The queue for free public hospital care now starts in crowded hospital corridors lined with ailing, mostly frail, elderly patients who are parked on trolleys for hours and sometimes days.

The pressure on hospitals is intensifying because rising numbers of older patients with complex conditions are requiring unplanned admission for bed-based medical and nursing care. In the past five years, admissions by patients aged between 75 and 84, and 85 and older, increased by 25 per cent. A decade ago, the 85-plus demographic wasn't even distinguished in the statistics.

The problem is not that hospitals are underfunded. Over the past decade, real expenditure on public hospitals increased by 64 per cent to top $27 billion in 2006-07. The real problem is that not enough of the money gets through to the frontlines. Between 1996 and 2006 the number of acute public hospital beds fell by 18 per cent per 1000. But between 2001 and 2006, the number of administrators increased by 69 per cent.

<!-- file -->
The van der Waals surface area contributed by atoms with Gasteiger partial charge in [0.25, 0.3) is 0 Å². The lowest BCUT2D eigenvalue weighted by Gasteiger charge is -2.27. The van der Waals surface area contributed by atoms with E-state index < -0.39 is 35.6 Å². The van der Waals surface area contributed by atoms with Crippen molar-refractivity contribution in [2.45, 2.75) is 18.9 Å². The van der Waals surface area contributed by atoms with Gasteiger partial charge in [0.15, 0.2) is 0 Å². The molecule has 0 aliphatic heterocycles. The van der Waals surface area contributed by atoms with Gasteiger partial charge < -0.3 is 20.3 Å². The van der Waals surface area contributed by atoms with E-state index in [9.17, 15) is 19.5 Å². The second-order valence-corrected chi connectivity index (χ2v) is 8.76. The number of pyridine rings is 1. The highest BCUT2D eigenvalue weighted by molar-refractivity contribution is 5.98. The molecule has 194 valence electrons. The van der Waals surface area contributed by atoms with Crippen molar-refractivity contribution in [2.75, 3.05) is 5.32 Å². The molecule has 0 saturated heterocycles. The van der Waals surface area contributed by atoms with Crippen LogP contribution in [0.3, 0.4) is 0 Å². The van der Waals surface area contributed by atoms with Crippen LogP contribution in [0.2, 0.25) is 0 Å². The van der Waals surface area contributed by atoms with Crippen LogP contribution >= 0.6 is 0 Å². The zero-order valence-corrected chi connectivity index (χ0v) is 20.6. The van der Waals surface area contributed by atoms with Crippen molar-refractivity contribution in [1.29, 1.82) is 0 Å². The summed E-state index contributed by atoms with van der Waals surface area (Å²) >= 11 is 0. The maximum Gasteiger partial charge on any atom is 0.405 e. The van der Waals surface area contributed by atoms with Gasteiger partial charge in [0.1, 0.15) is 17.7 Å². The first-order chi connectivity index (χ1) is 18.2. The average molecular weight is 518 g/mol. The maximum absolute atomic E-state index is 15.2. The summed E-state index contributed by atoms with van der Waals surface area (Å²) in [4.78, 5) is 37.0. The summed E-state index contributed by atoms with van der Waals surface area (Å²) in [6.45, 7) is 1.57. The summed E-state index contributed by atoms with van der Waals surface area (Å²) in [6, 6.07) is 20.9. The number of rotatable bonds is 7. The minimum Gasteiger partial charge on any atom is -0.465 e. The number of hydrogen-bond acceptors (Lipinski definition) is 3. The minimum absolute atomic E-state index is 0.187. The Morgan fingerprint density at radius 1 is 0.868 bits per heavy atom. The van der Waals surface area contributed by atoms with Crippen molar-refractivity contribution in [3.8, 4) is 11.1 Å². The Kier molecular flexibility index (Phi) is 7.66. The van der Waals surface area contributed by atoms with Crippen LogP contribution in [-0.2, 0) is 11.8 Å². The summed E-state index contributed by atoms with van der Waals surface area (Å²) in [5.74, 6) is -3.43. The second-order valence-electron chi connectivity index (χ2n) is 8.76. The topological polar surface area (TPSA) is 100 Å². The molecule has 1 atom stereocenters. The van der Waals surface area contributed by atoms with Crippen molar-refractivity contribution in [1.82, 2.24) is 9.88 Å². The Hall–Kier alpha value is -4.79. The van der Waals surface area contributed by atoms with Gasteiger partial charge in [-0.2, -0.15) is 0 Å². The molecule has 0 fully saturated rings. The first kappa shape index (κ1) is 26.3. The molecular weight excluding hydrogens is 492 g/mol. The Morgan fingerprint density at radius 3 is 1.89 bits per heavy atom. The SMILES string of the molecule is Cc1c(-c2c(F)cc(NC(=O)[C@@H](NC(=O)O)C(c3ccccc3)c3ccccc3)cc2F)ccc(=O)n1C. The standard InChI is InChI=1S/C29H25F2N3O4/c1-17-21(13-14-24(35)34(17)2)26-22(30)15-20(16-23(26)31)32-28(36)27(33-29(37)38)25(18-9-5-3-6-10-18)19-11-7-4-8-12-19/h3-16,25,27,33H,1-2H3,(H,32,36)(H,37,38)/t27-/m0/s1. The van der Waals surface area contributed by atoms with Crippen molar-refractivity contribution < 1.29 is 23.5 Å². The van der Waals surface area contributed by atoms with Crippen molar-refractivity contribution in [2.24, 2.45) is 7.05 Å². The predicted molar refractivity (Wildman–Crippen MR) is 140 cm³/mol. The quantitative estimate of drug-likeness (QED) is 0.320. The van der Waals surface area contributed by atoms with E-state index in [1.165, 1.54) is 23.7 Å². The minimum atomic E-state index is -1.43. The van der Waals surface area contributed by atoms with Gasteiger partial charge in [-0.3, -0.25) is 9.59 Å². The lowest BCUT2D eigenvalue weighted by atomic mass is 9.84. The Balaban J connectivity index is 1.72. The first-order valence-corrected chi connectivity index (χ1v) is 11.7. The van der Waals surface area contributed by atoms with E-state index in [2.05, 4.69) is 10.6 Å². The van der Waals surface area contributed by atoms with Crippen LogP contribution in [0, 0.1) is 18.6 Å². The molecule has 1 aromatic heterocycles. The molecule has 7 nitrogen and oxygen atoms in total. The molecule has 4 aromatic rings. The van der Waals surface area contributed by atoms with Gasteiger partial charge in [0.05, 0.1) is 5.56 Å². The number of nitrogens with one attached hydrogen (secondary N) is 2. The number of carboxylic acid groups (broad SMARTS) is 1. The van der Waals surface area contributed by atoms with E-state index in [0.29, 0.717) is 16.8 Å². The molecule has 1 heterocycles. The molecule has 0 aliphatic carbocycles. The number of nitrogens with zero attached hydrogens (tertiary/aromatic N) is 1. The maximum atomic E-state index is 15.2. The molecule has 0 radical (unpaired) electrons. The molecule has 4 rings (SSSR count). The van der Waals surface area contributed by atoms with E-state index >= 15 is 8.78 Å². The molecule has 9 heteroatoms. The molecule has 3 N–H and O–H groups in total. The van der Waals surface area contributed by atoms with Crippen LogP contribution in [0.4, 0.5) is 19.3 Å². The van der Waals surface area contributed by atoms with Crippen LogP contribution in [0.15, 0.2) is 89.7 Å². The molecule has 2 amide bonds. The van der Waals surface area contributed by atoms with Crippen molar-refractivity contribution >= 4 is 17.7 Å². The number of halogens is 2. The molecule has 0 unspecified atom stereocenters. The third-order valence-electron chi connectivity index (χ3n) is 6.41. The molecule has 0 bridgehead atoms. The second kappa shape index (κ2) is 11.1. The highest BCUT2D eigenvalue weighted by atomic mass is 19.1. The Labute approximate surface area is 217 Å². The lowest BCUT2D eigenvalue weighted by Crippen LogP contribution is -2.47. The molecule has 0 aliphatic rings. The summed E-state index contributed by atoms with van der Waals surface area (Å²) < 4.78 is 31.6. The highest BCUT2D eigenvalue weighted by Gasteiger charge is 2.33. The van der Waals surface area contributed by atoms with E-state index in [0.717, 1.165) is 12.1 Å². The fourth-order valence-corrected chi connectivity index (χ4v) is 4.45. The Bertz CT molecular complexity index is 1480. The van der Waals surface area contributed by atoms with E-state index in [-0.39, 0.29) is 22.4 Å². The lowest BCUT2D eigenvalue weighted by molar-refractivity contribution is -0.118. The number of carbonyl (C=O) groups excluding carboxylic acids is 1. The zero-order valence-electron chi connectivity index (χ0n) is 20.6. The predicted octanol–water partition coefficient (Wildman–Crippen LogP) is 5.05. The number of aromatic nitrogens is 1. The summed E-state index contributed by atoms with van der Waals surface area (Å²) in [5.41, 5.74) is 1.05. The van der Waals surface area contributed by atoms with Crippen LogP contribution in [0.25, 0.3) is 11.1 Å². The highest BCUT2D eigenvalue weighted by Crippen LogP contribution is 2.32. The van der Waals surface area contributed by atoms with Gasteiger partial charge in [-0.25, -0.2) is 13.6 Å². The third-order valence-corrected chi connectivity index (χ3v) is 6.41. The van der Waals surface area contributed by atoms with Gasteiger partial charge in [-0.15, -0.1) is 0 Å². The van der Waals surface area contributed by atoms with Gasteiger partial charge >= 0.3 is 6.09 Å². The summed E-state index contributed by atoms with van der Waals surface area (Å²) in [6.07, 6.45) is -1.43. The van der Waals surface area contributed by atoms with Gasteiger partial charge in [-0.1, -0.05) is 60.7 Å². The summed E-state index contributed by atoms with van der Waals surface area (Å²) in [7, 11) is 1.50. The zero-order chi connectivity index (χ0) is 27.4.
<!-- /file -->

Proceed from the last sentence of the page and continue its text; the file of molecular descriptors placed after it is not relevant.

The large and costly area health services that administer public hospitals in most states are better at paying for bureaucrats than for beds, and have a deservedly notorious reputation among overworked hands-on hospital staff for warehousing armies of clerks and managers who have no involvement in patient care.

As more and more people live to older ages, a tsunami of demand will break in public hospitals. Increasing numbers of very old patients will inevitably require emergency and bed-based hospital care due to the age-related onset of chronic conditions. Going by the state of the health reform debate, the hospital crisis will become a catastrophe. The wrong-headed premise of the Rudd government's reform agenda is that the commonwealth must spend billions on a national network of comprehensive general practice "super clinics" to take pressure off hospitals.

The NHHRC has fully endorsed this approach. It claims that 10 per cent of public hospital admissions can potentially be prevented by providing better co-ordinated primary and allied health care for chronically ill and elderly patients.